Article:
We’ve been developing new opportunities for practitioners and teams to learn and stay connected online whilst our face-to-face events are on hold.
Our existing range of self-directed online learning modules, covering a variety of topics on culturally responsive practice, are freely accessible to explore.
You can also find links to translated information about Coronavirus (COVID-19) available in a range of community languages.
The VTMH team can be contacted via phone on (03) 9231 3300 or firstname.lastname@example.org, and are utilising video and teleconferencing facilities as alternative ways to connect to continue to engage in project and partnership work.
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We will continue monitoring the advice of relevant Government officials and look forward to connecting with you in new ways.
This project was developed as a result of feedback from a joint forum held by VTMH and Spiritual Health Association in August 2017, ‘Opening Doors to Spiritual Experience: exploring practices that enrich personal recovery’. A strong theme that came out of the feedback received from this event was that mental health practitioners were wanting more reflective spaces to discuss Spirituality in regards to Recovery.
Through six, monthly sessions lasting 90 minutes each, these groups have consisted of participants from various mental health services across Victoria. Roles have included Lived experience practitioners, Case Managers, Community mental health practitioners, Psychiatric Nurses and Spiritual Care Workers.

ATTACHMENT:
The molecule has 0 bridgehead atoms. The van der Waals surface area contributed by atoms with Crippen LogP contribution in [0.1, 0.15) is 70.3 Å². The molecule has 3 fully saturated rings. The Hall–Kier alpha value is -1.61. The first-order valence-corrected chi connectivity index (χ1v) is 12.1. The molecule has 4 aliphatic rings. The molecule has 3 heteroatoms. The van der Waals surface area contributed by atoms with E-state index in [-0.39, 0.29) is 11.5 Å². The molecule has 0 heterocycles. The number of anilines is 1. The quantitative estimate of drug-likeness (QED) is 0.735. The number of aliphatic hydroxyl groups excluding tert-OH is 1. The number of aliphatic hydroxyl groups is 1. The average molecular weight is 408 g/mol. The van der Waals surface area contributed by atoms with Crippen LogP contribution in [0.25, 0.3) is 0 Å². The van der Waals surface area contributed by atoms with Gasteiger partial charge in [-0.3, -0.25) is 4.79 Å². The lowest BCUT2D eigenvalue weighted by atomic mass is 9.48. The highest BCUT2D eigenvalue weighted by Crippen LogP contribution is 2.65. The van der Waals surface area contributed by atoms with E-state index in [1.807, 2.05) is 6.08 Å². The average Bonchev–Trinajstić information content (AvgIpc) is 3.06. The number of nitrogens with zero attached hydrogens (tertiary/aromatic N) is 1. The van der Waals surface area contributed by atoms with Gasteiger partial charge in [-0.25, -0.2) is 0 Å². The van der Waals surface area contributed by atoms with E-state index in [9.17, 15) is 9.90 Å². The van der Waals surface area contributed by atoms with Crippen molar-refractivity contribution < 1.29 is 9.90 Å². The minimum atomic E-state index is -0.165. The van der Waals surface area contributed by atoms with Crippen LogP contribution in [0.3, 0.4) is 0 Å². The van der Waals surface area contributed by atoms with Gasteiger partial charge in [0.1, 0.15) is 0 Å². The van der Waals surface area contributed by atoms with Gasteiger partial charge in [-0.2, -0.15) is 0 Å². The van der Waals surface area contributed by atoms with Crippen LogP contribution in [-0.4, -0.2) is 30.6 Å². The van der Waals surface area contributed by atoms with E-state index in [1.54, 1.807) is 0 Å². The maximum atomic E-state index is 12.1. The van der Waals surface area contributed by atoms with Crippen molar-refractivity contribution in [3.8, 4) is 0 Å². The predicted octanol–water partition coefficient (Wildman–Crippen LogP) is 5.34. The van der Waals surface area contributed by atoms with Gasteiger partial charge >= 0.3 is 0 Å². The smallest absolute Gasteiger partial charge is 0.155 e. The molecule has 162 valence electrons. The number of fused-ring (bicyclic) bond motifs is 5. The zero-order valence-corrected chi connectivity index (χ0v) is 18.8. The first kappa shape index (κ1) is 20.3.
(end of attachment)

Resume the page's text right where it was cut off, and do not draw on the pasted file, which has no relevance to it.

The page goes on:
The sessions were facilitated by Jennifer Greenham, Spiritual Health Association, James Godfrey a Spiritual Care Coordinator from Forensicare, Justin Kuay Consultant Psychiatrist, VTMH and Josie Tremain, Education & Service Development Consultant, VTMH.Each session of the program explored a different theme for reflection and discussion including:
- Psychiatry and God — why re they such uncomfortable bedfellows?
- I’m spiritual but not religious — what does this mean?
- How to respond caringly to someone who believes they are Jesus, Mohammed or other revered sages.
- How to respond to a request for prayer
- Recovery & Spiritual Care Values — are we talking about the same thing?
- Spirituality discussion groups — what’s involved and could you facilitate one in your workplace?
These discussion groups invited practitioners to share their experiences and insights, and to unpack some of the unknowns surrounding spiritual and religious discussions in mental health settings. They allowed practitioners to develop a deeper understanding of how to explore conversations with mental health consumers about their diverse spiritual beliefs.
The program received a high level of interest from across the mental health sector and demand for places filled very quickly. Evaluation of the feedback and outcomes of the program is currently underway and will determine the next phase of this program in 2020.
Thank you to all the participants that have attended and contributed to this series of discussions throughout 2019.
Some comments from the feedback:
“It was respectful, open, inquisitive and invitational”
“Everyone allowing space, fascinating perspectives, broadening understanding”
“Open mind to spirituality, there is no wrong door to recovery”
It’s the outcome of a two-year project conducted in three phases, including consultation with interpreters, mental health practitioners and senior managers, consumer and carers, consolidation and design based on a review of consultation advice and current literature, and resource development to produce new materials, update our online learning module and prepare a project report.
View images from the launch held on 28th October 2019.
Approaching work with interpreters in mental health settings includes a tri-fold booklet, a series of videos and a practice tips poster. We also documented the work in a Project Report. Click here to download a copy of the report, and to find out how you can access all the resources.